Just to fart one out here in the middle - another classic trope is the one, where the aliens or the androids become a theme to speculate about ethics - will we treat them the way we treated the slaves? as subhumans?

Next one - the one where you can speak of techno as part of it. This one concerns technology. Now the roots of all math for instance are based in some principles founded in the western world - and they work great, and we have come along way with them! But the interesting part is that before western math was speeded up and was agreed upon over the world, there were other principles that math was based on in other parts of the world (now I can't be specific here, because I honestly doesn't really know what that means in reality! I think it has something to do with the way equations work, but I'm not sure), and some of the findings - especially concerned with astrology - that was done many years ago in Africa has turned out to be right (turned out in this case means when we got our western technology good enough to do measurements). This could possibly mean that in some scientific areas the african principles of math is superior to that of the western world.

So a part of the afrofuturistic scope is to think about what would the future look like, if it was based on african principles. Sometimes this comes out quite silly (as in George Clinton's Mothership, which fuels on funk), and other times it comes out VERY technical (as in academic/ethical papers about medicine and stuff), and then sometimes it comes fore in a way that - perhaps by accident - has some philosophical potentials. Here's where we get techno. Now first of all you could say they hacked black culture into a white technology - just by making it more funky. Then there's a perspective, where you could say they funkified (not my term!) the people, as in they used technology to make your butt become the booty (again not my term!) - I read this last part as, booty is a very strong part of black identity...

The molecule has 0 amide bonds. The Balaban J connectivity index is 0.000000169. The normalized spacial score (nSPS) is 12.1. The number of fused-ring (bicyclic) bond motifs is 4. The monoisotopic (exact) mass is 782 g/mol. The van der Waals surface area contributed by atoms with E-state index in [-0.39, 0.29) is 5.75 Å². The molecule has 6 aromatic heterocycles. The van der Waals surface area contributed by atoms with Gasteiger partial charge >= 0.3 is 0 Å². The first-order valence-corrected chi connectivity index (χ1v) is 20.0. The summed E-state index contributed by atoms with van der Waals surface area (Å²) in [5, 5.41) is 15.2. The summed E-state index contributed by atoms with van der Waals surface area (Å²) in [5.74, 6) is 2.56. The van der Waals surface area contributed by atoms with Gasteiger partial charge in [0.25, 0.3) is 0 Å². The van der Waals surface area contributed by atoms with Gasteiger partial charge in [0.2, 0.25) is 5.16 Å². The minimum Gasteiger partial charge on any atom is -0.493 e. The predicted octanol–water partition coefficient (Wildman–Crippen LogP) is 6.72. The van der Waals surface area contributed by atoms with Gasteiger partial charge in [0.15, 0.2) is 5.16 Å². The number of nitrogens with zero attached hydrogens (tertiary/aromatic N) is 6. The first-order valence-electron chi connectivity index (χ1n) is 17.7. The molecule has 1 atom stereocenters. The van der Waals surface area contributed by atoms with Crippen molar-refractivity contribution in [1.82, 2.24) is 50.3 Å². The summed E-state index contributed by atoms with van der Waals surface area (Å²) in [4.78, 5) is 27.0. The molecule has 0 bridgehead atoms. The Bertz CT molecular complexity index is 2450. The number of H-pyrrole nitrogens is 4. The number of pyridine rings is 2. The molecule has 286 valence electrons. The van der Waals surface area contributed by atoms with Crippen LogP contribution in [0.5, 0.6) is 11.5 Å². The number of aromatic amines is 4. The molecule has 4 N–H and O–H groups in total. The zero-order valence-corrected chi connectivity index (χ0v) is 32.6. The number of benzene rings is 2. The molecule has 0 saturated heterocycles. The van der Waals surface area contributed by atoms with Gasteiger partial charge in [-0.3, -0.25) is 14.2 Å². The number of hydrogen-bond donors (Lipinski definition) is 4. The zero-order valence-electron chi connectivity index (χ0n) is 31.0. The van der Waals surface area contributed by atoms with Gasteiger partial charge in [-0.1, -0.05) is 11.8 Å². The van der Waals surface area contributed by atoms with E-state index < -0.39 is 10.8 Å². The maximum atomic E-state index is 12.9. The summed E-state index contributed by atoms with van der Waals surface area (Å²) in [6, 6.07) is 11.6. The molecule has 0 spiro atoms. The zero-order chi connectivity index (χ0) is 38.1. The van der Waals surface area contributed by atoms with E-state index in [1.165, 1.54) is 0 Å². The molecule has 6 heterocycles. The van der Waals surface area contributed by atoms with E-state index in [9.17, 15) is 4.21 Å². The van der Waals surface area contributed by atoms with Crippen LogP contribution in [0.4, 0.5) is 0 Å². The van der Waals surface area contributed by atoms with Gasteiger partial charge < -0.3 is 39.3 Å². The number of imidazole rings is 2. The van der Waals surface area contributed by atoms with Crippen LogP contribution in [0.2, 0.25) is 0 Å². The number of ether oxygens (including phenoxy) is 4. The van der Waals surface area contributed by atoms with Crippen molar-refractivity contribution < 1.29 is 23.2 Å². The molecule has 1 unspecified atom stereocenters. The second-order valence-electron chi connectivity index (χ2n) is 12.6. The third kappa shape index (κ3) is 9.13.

Now the reason why it's interesting to talk about techno under the umbrella Afrofuturism, is that they did make a very foresighting sound with elements that are very culturally black. They were also quite explicit about being very into sci-fi at the time - but they did it in a funky way that was bound up on a very specific culture.

Right now my brain died, I might get back to this later on - there's more and more litteraure in this field, but a classic is Kodwo Eshun's "More Brilliant than the Sun" (it hasn't been reprinted in many years - so go find the .pdf, if you don't want to sell your dearest drum machine!)


Nice one, Amøbe

Very interesting.

Again, makes me think straight away of the opening track on Nighttime World Vol 2 ' Black Hollywood' with the Richard Pryor stand up piece about black people making sci-fi films and then they'll be in the future too.

Poignant stuff indeed.


Top
 Profile  
 
 Post subject: Re: Injecting politics into techno
PostPosted: Tue May 23, 2017 8:41 am 
Offline
Petty
User avatar

Joined: Thu Oct 13, 2016 4:15 pm
Posts: 99
Location: Copenhagen
Vox Veteran wrote:
Amøbe wrote:


Nice one, Amøbe